Training vs Teaching; Knowing the Differences

Whether you’re training someone to operate a crusher safely or how to repair and maintain a system of conveyors, there are stark differences between teaching someone how to do something and actually training them to perform their tasks properly. 

Too often we “teach” someone how to do something and assume they have a grasp on the task, then move on. However, if we focus on truly making cultural changes in our organizations that revolve around a safer and more productive workplace, many other cost-savings will occur, including:

  1. Reduced worker’s compensation claims & premiums
  2. Reduced equipment and site/location damage
  3. Improved maintenance conditions of equipment
  4. Improved productivity
  5. Enhanced employee morale

This is just to name a few.  Too often checking a box in the company manual becomes the goal and we “miss the forest for the trees.”  Training is a never-ending process.  Why? Because nothing is ever stagnant in your operation.  There are almost daily changes involving equipment, processes, personnel, products or facilities, and the list goes on.  Each change requires training or re-training to make sure each employee can become familiar and comfortable with the changes.

And if you rent heavy equipment to augment your current fleet, like many of our customers do, the task of training becomes even more important as new equipment is introduced into your operational mix.

Let’s look at the differences in the pure definitions of teaching vs. training.

Train – To instruct as to make proficient. To guide the mental, moral, development of, etc…
Teach – To show how to do something. Instruct. To give knowledge, insight, etc…

When you conduct training, it is very important that the person who is doing the training be an experienced person that is able to convey the information to the trainees. There are many people with experience, but they may lack the ability to transfer than knowledge in an understanding way. Conversely there are also people that can convey information very well, but lack the experience to thoroughly train your employees.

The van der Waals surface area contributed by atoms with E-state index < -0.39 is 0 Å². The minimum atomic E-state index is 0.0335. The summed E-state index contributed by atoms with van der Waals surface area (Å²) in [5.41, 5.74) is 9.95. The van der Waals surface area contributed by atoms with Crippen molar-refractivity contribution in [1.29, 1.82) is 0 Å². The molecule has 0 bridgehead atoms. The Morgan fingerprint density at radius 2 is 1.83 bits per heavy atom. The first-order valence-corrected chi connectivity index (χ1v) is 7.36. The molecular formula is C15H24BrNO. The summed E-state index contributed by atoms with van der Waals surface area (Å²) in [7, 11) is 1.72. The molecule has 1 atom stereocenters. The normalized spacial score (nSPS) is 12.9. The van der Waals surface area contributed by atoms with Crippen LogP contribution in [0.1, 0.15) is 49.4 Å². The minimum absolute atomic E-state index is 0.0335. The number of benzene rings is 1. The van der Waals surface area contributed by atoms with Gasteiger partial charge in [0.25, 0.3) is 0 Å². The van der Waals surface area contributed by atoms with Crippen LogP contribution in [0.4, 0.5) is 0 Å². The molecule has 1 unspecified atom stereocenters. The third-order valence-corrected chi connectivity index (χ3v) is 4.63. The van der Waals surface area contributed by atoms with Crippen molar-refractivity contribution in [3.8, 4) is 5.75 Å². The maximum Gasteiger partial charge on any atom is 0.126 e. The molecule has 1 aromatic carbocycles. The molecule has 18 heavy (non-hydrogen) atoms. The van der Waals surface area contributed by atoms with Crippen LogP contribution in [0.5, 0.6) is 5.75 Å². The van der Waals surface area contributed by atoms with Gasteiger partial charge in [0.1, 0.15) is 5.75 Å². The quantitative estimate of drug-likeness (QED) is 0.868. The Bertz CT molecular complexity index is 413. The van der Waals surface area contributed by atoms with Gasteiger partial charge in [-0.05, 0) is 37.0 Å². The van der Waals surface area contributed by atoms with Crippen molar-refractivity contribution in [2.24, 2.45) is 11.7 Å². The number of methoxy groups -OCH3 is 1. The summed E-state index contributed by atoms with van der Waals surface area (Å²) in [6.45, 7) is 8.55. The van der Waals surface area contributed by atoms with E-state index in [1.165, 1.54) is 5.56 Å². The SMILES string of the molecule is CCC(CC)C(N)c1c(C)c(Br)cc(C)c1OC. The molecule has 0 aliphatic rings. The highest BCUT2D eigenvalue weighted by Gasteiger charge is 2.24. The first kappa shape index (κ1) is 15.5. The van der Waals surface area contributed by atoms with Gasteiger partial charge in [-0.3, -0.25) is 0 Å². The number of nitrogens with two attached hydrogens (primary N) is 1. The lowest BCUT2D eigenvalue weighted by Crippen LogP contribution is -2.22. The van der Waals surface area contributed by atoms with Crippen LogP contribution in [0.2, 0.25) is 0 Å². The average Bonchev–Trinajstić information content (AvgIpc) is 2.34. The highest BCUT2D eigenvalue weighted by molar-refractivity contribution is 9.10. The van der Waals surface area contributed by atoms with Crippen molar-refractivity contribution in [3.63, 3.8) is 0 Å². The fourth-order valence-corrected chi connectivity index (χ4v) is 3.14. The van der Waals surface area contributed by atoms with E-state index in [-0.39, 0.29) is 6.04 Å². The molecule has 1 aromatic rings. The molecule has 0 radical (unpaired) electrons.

As we’ve stated previously, training is more than a one or two-day affair.  It must be ongoing and ingrained in your organization. A couple of things you can do to institute ongoing training programs are:

  1. Create ownership at all levels.  Whether it starts at a VP level or with your Safety Officer, each and every person must know the expectations and be proactive in bringing ideas and opportunities to improve safety conditions to the table.
  2. Regular meetings.  These meetings should not only address new training needs, but also review of OSHA standards and the expectations of your organization as well.
  3. Inspections.  Along with your employees, walk their areas and departments and provide them opportunities to point out changes and areas of improvement.  
  4. Keep records.  All meetings, attendees, topics etc…  Have someone take notes and file them.  Keep all training records in employee files for reference, and keep a simple spreadsheet handy of all training, what it covered, the date it occurred, and when refresher training will be required in the future.
  5. Make safety part of your culture.  Posters, reminders on paycheck stubs, celebrating safety milestones, contests, t-shirts, hats and other awards are all small things you can do to permeate your organization with your safety mantra.

An ongoing training program will pay for itself in the long run.   And since you look at your employees as family, ensuring their safety is just the right thing to do.  Remember “train” your employees, don’t “teach” them, and the payoffs will be great…for everyone involved.